I didn’t start the run until 8am. It was already almost 80, humid and sunny. Not ideal but life comes first – we were up late with the boys at a neighbor’s bbq and I had no desire to get up before it was necessary. I also thought that I would be able to get the 15 miles in with no water. Not smart. As I talked about a couple of weeks ago in this post, this would be no issue during the winter, but I sweat too much during the summer for me to even make it past 12 miles without water.

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                                        A Healthy U Conference + Memorial Day Weekend

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                                        If you are in the NYC area this weekend, there is still time to register for the 2015 A Healthy U Conference – I’m really excited to have been asked to speak/answer questions during the running portion of the afternoon! All information can be found here. 

                                        ———

                                        Despite the long weekend, I still feel like I needed a recovery from the jam-packed weekend we had – which was mostly filled with family activities.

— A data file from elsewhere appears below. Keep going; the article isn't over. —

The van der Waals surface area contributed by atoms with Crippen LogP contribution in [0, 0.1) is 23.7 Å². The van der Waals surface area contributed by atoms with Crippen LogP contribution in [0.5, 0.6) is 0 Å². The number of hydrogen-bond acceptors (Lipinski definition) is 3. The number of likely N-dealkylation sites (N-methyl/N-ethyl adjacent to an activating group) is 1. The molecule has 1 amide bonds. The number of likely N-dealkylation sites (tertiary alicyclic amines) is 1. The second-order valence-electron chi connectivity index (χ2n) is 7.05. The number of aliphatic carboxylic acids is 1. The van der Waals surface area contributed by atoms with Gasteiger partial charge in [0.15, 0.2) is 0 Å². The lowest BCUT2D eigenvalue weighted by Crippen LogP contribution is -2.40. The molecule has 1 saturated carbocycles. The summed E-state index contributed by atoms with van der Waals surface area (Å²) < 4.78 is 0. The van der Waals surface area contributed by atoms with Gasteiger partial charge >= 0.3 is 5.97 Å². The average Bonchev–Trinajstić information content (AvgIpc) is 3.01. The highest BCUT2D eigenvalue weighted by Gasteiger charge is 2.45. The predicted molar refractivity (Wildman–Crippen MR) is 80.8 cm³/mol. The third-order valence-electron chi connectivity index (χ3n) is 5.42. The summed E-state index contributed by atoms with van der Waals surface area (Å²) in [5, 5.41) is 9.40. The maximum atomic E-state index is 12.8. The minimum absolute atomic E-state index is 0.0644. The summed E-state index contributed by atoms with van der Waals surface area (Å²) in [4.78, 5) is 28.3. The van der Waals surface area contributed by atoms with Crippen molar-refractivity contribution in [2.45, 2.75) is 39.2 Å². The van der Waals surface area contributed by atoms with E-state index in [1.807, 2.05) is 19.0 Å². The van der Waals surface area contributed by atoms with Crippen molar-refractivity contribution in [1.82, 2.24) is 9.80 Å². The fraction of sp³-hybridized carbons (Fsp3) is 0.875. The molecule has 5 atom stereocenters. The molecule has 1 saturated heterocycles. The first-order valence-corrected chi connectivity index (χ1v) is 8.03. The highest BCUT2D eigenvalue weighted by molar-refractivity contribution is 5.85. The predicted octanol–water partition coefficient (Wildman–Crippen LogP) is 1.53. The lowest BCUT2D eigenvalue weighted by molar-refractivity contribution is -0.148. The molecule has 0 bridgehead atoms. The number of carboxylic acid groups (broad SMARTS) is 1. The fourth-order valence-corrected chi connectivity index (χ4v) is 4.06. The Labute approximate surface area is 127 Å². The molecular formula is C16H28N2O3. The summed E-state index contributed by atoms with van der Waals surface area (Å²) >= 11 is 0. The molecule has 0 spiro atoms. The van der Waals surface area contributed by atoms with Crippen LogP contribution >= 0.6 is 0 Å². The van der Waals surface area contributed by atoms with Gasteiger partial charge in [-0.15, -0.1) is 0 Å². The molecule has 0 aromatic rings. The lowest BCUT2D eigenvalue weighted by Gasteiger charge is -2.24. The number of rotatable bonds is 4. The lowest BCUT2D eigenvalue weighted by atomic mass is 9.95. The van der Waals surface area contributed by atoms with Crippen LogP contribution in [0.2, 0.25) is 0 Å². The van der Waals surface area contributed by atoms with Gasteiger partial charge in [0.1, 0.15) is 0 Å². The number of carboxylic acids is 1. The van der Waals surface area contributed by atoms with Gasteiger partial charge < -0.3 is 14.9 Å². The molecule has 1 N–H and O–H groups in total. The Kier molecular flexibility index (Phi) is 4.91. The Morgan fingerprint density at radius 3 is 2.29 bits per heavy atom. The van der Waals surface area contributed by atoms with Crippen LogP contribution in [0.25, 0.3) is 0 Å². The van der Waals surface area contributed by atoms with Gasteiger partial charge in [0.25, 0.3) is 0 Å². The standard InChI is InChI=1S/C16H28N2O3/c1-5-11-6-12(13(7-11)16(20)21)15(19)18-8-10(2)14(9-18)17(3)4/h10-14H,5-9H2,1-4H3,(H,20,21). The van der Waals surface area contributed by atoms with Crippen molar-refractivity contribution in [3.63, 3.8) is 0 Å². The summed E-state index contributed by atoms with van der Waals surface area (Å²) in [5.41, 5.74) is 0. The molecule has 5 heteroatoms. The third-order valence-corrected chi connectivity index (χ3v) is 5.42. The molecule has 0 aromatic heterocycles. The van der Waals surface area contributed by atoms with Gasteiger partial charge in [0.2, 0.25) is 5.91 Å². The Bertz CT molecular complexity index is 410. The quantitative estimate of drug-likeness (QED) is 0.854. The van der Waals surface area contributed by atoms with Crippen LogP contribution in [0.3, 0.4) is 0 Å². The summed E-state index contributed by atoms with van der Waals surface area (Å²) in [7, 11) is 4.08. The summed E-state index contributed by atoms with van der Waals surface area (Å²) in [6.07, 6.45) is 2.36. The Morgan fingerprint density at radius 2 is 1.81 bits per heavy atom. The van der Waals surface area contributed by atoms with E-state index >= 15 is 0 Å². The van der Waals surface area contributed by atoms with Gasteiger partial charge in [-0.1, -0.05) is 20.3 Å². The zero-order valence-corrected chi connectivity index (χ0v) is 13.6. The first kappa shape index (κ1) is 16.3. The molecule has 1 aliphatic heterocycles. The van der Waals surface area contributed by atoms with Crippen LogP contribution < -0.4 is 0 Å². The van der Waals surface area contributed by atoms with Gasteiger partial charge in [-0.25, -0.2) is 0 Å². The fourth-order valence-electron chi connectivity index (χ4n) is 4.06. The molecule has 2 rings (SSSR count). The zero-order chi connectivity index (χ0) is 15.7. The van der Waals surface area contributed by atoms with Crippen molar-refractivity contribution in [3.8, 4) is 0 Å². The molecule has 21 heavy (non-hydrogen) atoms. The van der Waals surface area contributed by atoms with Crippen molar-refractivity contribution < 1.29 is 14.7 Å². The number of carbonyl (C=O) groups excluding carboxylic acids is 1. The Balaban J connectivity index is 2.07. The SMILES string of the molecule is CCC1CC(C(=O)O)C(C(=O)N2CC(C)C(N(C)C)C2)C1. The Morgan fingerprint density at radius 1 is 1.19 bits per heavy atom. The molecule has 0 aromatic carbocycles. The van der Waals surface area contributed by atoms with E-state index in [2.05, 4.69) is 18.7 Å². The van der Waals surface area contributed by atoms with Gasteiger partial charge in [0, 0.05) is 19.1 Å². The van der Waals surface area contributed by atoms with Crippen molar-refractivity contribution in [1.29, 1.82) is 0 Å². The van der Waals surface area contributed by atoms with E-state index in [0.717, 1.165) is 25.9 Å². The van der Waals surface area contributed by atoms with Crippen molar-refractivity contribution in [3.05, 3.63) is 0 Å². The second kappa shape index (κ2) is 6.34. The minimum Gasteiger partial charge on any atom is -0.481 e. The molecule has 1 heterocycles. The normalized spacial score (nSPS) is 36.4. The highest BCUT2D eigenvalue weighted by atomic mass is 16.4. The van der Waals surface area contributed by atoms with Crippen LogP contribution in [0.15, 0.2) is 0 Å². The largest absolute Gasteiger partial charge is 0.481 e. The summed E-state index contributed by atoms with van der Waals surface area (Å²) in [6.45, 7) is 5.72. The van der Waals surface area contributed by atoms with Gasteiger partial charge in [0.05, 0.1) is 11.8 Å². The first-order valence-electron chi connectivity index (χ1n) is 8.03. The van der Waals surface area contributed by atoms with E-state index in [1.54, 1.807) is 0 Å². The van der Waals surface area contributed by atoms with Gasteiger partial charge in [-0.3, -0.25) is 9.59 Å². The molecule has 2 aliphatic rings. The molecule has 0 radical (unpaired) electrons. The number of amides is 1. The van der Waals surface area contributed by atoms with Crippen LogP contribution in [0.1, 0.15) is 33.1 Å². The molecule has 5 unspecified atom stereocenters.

Saturday, we spent the entire day at my sister’s home in NJ for a BBQ. It really was two bbqs – hot dogs, hamburgers, chicken and all that go with that (salads, macaroni and cheese, veggies, guacamole) around 2pm and then ka-bobs, pototoes, corn, etc around 7pm. And then dessert. Lots of eating!! But also lots of running around on her gorgeous 1 acre property – wiffle ball, volleyball, golf, badmitten.

                                        My husband and I had planned for Sunday to be a veg-kind-of-day – cleaning, laundry, relaxing and napping – but around 9am, my oldest son asked us if we could go to New York City – completely out of the blue. 20 minutes later, we were in the car, driving to the train station on Staten Island.